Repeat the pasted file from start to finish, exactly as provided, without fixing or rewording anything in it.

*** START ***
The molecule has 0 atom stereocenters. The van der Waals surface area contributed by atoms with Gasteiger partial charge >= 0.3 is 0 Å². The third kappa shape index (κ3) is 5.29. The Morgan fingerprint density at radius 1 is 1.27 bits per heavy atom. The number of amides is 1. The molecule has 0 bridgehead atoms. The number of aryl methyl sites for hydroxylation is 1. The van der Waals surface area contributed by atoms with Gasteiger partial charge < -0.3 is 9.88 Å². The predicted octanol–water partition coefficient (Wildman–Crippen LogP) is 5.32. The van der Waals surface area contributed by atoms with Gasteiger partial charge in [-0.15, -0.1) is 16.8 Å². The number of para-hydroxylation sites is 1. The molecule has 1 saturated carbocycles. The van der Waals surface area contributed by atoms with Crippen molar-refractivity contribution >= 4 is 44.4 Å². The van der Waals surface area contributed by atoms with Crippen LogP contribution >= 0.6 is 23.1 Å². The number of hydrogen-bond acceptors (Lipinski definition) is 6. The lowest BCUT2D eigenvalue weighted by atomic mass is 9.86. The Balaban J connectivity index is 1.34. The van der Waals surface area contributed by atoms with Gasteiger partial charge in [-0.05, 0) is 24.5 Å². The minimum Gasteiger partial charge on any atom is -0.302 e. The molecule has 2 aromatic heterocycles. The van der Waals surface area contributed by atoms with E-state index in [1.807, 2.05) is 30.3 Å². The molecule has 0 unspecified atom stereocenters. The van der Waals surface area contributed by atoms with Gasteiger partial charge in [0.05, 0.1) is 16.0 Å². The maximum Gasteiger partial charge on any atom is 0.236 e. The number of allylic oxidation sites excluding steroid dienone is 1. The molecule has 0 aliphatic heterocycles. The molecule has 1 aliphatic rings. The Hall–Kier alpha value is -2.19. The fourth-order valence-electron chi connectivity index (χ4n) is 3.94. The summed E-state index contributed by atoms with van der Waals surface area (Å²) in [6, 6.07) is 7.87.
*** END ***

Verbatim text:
The molecule has 0 atom stereocenters. The van der Waals surface area contributed by atoms with Gasteiger partial charge >= 0.3 is 0 Å². The third kappa shape index (κ3) is 5.29. The Morgan fingerprint density at radius 1 is 1.27 bits per heavy atom. The number of amides is 1. The molecule has 0 bridgehead atoms. The number of aryl methyl sites for hydroxylation is 1. The van der Waals surface area contributed by atoms with Gasteiger partial charge < -0.3 is 9.88 Å². The predicted octanol–water partition coefficient (Wildman–Crippen LogP) is 5.32. The van der Waals surface area contributed by atoms with Gasteiger partial charge in [-0.15, -0.1) is 16.8 Å². The number of para-hydroxylation sites is 1. The molecule has 1 saturated carbocycles. The van der Waals surface area contributed by atoms with Crippen molar-refractivity contribution >= 4 is 44.4 Å². The van der Waals surface area contributed by atoms with Crippen LogP contribution >= 0.6 is 23.1 Å². The number of hydrogen-bond acceptors (Lipinski definition) is 6. The lowest BCUT2D eigenvalue weighted by atomic mass is 9.86. The Balaban J connectivity index is 1.34. The van der Waals surface area contributed by atoms with Gasteiger partial charge in [-0.05, 0) is 24.5 Å². The minimum Gasteiger partial charge on any atom is -0.302 e. The molecule has 2 aromatic heterocycles. The van der Waals surface area contributed by atoms with E-state index in [1.807, 2.05) is 30.3 Å². The molecule has 0 unspecified atom stereocenters. The van der Waals surface area contributed by atoms with Gasteiger partial charge in [0.05, 0.1) is 16.0 Å². The maximum Gasteiger partial charge on any atom is 0.236 e. The number of allylic oxidation sites excluding steroid dienone is 1. The molecule has 0 aliphatic heterocycles. The molecule has 1 aliphatic rings. The Hall–Kier alpha value is -2.19. The fourth-order valence-electron chi connectivity index (χ4n) is 3.94. The summed E-state index contributed by atoms with van der Waals surface area (Å²) in [6, 6.07) is 7.87.